Parkinson's Disease and Dementia

September 1, 2020 | Understanding Dementia

What is it?

Parkinson's occurs in individuals who have low levels of a chemical in the brain called dopamine. Parkinson's can be genetic in individuals who develop the disease at an early-onset age due to specific genetic problems. According to the Parkinson's Foundation, about half of people with Parkinson's develop a mild cognitive impairment. As the disease progresses, cognitive difficulty can worsen to a more severe level. 

Symptoms

  • trouble moving or walking
  • slowed movement
  • stiffness, and trouble with balance or falling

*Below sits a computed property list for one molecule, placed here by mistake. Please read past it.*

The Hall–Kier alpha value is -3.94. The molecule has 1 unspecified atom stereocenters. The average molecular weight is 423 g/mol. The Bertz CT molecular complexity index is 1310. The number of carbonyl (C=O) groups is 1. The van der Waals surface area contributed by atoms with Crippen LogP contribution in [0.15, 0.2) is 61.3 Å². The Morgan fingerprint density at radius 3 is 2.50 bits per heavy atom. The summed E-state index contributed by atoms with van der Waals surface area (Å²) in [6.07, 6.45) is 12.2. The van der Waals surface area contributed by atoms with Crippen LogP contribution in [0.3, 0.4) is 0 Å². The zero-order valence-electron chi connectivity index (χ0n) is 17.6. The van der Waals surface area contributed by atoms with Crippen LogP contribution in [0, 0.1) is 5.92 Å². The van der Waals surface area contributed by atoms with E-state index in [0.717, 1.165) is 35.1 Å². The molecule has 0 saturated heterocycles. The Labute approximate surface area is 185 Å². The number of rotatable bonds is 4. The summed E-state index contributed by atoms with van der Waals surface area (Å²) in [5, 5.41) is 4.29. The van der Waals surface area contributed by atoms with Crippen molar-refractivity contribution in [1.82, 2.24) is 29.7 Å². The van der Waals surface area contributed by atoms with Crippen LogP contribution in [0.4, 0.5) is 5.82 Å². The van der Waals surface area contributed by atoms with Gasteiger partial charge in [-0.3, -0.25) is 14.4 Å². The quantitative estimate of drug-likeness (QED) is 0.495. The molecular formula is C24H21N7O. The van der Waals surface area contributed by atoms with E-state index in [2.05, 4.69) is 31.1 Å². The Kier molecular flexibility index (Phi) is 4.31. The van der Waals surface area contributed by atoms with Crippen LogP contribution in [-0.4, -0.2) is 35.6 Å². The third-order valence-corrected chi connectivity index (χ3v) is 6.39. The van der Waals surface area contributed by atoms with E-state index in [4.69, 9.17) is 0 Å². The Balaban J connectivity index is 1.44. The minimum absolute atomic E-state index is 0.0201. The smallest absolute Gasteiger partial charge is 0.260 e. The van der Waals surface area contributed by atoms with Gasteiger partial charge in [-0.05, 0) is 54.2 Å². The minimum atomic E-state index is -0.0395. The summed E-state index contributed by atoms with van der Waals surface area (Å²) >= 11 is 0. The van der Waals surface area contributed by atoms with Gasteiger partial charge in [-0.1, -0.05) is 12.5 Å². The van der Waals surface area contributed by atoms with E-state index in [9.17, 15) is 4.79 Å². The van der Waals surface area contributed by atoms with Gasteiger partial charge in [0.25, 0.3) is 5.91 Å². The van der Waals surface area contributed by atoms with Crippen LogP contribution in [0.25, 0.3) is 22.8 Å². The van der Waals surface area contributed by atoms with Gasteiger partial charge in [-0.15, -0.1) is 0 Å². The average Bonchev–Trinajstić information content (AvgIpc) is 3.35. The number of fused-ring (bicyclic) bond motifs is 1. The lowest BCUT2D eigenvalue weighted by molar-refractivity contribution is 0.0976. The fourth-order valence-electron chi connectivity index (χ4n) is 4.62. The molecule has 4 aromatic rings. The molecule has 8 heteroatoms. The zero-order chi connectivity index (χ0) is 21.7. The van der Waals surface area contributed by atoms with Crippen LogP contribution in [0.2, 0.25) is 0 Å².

• involuntary movements of arms, legs, face or trunk

The above symptoms are all classified as movement symptoms. There are also many non-movement symptoms which include dementia among many other things such as anxiety, depression, respiratory problems, and problems with speech or swallowing. To view a full list of symptoms, visit the Parkinson's Foundation website listed below.

How is it diagnosed?

Like other conditions, Parkinson's Disease can be difficult to diagnose as it can show similar symptoms as other medical conditions. Tests that are done to diagnose Parkinson's Disease include a neurological exam, review of medical and family history, and brain scans such as a CT or MRI.

How is it treated?

Similar to Alzheimer's Disease, Parkinson's Disease can't be cured, but there are treatments that can be given to help control the symptoms. Medications containing dopamine are commonly used to treat Parkinson's. Another type of treatment is deep brain stimulation which uses electrical impulses to treat parts of the brain 

Learn More:

John Hopkins Medicine

Parkinson's Foundation